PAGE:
Journeys of Discovery with Tom Wilmer

Segments air during Issues & Ideas (Wednesdays from 1 to 2 p.m.)

Tom Wilmer’s Lowell Thomas Award-winning NPR Podcast—recorded live on location across America and around the world—showcases the arts, culture, music, nature, history, science, wine & spirits, brewpubs, and the culinary arts.

We cover nouns and verbs—people, places, things, and action—everything from baseball, to exploring South Pacific atolls, to interviewing the real Santa Claus in the Arctic. Come along!

Thomas Wilmer

The U.S. Army Museum of Hawaii is located at Battery Randolph, a former coastal artillery fortification in the heart of Waikiki. At Schofield Barracks, an active military base north of Pearl Harbor, Tropic Lightning Museum showcases the 25th Infantry Division’s history, along with Schofield Barracks history.

Join Erik Flesch at Taliesin, Frank Lloyd Wright’s ancestral home and school of architecture in Spring Green, Wisconsin. Flesch offers an insider’s perspective on Wright’s life, philosophy and seminal works that transformed American architecture.

Thomas Wilmer

Kansas City style, hickory smoked barbeque is the stuff of legend. Down home fare includes white bread, beans, onion rings, fries, and the local delicacy Burnt ends. The incredibly delectable burnt ends could easily make a meat eater out of an ardent vegan. 

Thomas Wilmer

Correspondent Tom Wilmer reports from the Nelson-Atkins Museum of Art in Kansas City, Missouri. The Nelson-Atkins maintains more than 35,000 works of art, and houses one of America’s premier collections of Asian Art. Join Kathleen Leighton, Communications and Public Relations Officer, Jamie a most passionate docent, and Kate Crawford, Curator of American Art at Nelson-Atkins for a Journey of Discovery.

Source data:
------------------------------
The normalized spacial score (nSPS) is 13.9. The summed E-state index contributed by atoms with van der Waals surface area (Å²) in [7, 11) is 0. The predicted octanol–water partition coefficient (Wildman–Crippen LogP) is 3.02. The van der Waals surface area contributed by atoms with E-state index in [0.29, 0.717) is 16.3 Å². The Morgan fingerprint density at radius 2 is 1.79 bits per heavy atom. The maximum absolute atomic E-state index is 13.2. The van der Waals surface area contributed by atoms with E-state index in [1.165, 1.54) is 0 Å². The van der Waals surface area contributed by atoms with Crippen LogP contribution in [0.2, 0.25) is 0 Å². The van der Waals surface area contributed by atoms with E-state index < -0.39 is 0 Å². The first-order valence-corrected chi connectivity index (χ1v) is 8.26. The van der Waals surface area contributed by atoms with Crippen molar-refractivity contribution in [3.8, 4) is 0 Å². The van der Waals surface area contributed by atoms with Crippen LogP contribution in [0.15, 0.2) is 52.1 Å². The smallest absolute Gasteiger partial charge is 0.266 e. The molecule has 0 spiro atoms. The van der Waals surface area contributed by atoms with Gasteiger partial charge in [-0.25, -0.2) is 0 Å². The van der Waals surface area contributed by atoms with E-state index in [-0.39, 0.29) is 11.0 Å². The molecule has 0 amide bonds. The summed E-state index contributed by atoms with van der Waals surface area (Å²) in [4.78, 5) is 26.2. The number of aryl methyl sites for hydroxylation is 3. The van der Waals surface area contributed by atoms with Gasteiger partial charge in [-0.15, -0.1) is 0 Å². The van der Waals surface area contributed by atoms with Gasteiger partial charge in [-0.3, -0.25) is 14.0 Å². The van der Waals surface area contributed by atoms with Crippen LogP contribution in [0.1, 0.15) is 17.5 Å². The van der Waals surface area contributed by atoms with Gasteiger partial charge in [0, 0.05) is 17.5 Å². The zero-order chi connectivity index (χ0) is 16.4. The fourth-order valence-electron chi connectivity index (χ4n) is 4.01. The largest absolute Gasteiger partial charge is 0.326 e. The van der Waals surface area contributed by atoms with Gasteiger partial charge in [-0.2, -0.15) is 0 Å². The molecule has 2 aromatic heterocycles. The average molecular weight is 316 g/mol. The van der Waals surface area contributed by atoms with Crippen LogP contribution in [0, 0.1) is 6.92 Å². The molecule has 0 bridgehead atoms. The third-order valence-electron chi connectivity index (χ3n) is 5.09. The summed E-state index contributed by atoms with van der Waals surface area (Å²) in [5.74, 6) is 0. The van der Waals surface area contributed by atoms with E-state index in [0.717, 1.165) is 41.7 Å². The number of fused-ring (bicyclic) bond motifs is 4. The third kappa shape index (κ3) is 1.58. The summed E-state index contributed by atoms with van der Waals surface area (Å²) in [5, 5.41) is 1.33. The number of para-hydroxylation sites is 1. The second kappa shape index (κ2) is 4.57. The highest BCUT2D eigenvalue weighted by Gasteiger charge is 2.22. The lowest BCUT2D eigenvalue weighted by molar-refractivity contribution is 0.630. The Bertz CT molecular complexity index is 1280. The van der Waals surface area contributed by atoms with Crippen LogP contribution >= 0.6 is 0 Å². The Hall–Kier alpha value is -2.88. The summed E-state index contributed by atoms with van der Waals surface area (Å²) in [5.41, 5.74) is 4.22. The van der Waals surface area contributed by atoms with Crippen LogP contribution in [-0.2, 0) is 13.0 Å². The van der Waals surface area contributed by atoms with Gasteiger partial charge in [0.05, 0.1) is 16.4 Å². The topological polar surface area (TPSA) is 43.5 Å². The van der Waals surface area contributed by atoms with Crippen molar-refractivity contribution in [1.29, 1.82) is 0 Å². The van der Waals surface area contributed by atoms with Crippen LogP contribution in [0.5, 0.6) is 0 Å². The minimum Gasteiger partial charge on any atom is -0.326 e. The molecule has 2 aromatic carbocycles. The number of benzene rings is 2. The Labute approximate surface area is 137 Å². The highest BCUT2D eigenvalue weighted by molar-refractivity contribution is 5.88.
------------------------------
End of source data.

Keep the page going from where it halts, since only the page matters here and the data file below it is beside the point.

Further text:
Charles Bell

In honor of Veterans Day, correspondent Tom Wilmer reports from Fort Hunter Liggett in Monterey County. Garrison Commander Charles Bell and Garrison HHC 1SG Clinton Unger share their passions and insights for the United States Army Reserve’s active duty soldiers, spouses and veterans. Colonel Bell also explains the status of COVID-19 preventative measures at Hunter Liggett.

Thomas Wilmer

Rugby, Tennessee was founded in a remote corner of the Upper Cumberland region as a utopian community in 1880 by noted English author Thomas Hughes. More than four hundred settlers built Gothic-style homes, but by the beginning of the 20th Century the town languished and struggled to survive for decades. 

Herald-Citizen Cookeville Tennessee

Correspondent Tom Wilmer visits with Becky Magura, CEO of PBS affiliate WCTE in the Appalachian town of Cookeville in central Tennessee. WCTE serves one of America’s most rural realms where more than 30 percent of the 343,000 residents in the 14 county market region depend on reception via antenna, as cable service is often non-existent in the remote quarters.

Courtesy H.K. Roy

Correspondent Tom Wilmer visits with retired CIA operative H.K. Roy about his new book, American Spy. Roy’s 14-year career includes pursuing Russian spies, outwitting the Iranian Intelligence Service, hunting Bosnian war criminals, ducking Serbian snipers in Sarajevo and making-deals with Iraqi warlords.


Join correspondent Tom Wilmer for a conversation with David Congalton about his 28-year journey as a conduit for conversations about life on the California Central Coast as the Home Town talk show host on radio station KVEC.

Thomas Wilmer

Correspondent Tom Wilmer explores a long vanished era in Hot Springs, Arkansas when mobsters such as Al Capone, Lucky Luciano, Bugsy Siegel and their cohorts selected Hot Springs as their annual go-to vacation spot. 

Thomas Wilmer

Tucked away on a side street in downtown Hot Springs, Deluca’s Pizzeria repeatedly wins rave reviews for their homemade pizzas. Chef and owner, Anthony Valinoti regularly wins accolades including one of Arkansas’s ten best Pizzas and consistantly number one in Hot Springs. Join correspondent Tom Wilmer at Deluca’s for a visit with chef Valinoti.